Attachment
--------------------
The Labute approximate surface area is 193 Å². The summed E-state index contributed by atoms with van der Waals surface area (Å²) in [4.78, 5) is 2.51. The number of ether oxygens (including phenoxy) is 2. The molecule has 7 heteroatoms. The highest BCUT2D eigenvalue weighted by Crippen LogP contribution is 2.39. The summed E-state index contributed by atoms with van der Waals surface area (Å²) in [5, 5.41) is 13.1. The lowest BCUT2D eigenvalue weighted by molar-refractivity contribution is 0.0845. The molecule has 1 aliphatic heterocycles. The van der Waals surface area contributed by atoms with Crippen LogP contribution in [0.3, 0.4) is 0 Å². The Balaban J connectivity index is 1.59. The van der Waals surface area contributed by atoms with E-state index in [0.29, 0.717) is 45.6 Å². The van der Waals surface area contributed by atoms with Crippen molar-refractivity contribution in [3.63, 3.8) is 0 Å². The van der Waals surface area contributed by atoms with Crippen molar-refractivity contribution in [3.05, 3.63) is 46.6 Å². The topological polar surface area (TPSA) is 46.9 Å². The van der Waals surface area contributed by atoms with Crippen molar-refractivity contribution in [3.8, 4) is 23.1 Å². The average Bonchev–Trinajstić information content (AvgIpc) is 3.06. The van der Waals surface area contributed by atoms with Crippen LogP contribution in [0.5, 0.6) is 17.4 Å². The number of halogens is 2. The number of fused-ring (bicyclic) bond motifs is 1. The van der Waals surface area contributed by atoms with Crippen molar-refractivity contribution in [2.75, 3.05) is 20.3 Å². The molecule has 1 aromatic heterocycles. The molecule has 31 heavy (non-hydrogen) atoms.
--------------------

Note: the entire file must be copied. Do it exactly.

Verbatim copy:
The Labute approximate surface area is 193 Å². The summed E-state index contributed by atoms with van der Waals surface area (Å²) in [4.78, 5) is 2.51. The number of ether oxygens (including phenoxy) is 2. The molecule has 7 heteroatoms. The highest BCUT2D eigenvalue weighted by Crippen LogP contribution is 2.39. The summed E-state index contributed by atoms with van der Waals surface area (Å²) in [5, 5.41) is 13.1. The lowest BCUT2D eigenvalue weighted by molar-refractivity contribution is 0.0845. The molecule has 1 aliphatic heterocycles. The van der Waals surface area contributed by atoms with Crippen LogP contribution in [0.3, 0.4) is 0 Å². The Balaban J connectivity index is 1.59. The van der Waals surface area contributed by atoms with E-state index in [0.29, 0.717) is 45.6 Å². The van der Waals surface area contributed by atoms with Crippen molar-refractivity contribution in [3.63, 3.8) is 0 Å². The van der Waals surface area contributed by atoms with Crippen molar-refractivity contribution in [3.05, 3.63) is 46.6 Å². The topological polar surface area (TPSA) is 46.9 Å². The van der Waals surface area contributed by atoms with Crippen molar-refractivity contribution in [3.8, 4) is 23.1 Å². The average Bonchev–Trinajstić information content (AvgIpc) is 3.06. The van der Waals surface area contributed by atoms with Crippen LogP contribution in [0.5, 0.6) is 17.4 Å². The number of halogens is 2. The number of fused-ring (bicyclic) bond motifs is 1. The van der Waals surface area contributed by atoms with Crippen molar-refractivity contribution in [2.75, 3.05) is 20.3 Å². The molecule has 1 aromatic heterocycles. The molecule has 31 heavy (non-hydrogen) atoms.